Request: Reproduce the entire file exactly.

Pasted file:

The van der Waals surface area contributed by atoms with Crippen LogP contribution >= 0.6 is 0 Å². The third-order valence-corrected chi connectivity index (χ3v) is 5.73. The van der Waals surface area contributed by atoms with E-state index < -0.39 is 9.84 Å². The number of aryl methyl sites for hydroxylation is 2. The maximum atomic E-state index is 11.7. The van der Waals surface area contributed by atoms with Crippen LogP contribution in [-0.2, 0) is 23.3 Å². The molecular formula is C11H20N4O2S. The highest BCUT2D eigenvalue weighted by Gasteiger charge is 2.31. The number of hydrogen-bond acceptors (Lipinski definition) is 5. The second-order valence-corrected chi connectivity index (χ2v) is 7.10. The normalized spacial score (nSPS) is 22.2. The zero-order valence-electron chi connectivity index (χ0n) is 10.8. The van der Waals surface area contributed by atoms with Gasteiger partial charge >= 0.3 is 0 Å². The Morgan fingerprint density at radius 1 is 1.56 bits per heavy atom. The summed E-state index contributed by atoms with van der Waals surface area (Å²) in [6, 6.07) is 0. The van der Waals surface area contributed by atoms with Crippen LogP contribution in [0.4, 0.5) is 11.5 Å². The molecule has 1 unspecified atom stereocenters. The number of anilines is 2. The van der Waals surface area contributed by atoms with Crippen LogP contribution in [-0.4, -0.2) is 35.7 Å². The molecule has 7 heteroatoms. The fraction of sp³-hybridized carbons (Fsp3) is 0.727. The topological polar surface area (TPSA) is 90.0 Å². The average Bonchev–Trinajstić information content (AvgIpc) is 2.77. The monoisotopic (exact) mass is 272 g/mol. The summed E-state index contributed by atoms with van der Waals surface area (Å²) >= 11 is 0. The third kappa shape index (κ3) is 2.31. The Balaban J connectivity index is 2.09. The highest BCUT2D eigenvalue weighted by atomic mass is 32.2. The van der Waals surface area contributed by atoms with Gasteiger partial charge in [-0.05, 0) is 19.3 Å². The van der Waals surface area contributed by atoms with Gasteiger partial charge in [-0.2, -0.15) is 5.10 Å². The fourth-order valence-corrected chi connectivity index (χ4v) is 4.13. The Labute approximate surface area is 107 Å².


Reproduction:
The van der Waals surface area contributed by atoms with Crippen LogP contribution >= 0.6 is 0 Å². The third-order valence-corrected chi connectivity index (χ3v) is 5.73. The van der Waals surface area contributed by atoms with E-state index < -0.39 is 9.84 Å². The number of aryl methyl sites for hydroxylation is 2. The maximum atomic E-state index is 11.7. The van der Waals surface area contributed by atoms with Crippen LogP contribution in [-0.2, 0) is 23.3 Å². The molecular formula is C11H20N4O2S. The highest BCUT2D eigenvalue weighted by Gasteiger charge is 2.31. The number of hydrogen-bond acceptors (Lipinski definition) is 5. The second-order valence-corrected chi connectivity index (χ2v) is 7.10. The normalized spacial score (nSPS) is 22.2. The zero-order valence-electron chi connectivity index (χ0n) is 10.8. The van der Waals surface area contributed by atoms with Gasteiger partial charge >= 0.3 is 0 Å². The Morgan fingerprint density at radius 1 is 1.56 bits per heavy atom. The summed E-state index contributed by atoms with van der Waals surface area (Å²) in [6, 6.07) is 0. The van der Waals surface area contributed by atoms with Crippen LogP contribution in [0.4, 0.5) is 11.5 Å². The molecule has 1 unspecified atom stereocenters. The number of anilines is 2. The van der Waals surface area contributed by atoms with Crippen LogP contribution in [-0.4, -0.2) is 35.7 Å². The molecule has 7 heteroatoms. The fraction of sp³-hybridized carbons (Fsp3) is 0.727. The topological polar surface area (TPSA) is 90.0 Å². The average Bonchev–Trinajstić information content (AvgIpc) is 2.77. The monoisotopic (exact) mass is 272 g/mol. The summed E-state index contributed by atoms with van der Waals surface area (Å²) >= 11 is 0. The third kappa shape index (κ3) is 2.31. The Balaban J connectivity index is 2.09. The highest BCUT2D eigenvalue weighted by atomic mass is 32.2. The van der Waals surface area contributed by atoms with Gasteiger partial charge in [-0.05, 0) is 19.3 Å². The van der Waals surface area contributed by atoms with Gasteiger partial charge in [-0.2, -0.15) is 5.10 Å². The fourth-order valence-corrected chi connectivity index (χ4v) is 4.13. The Labute approximate surface area is 107 Å².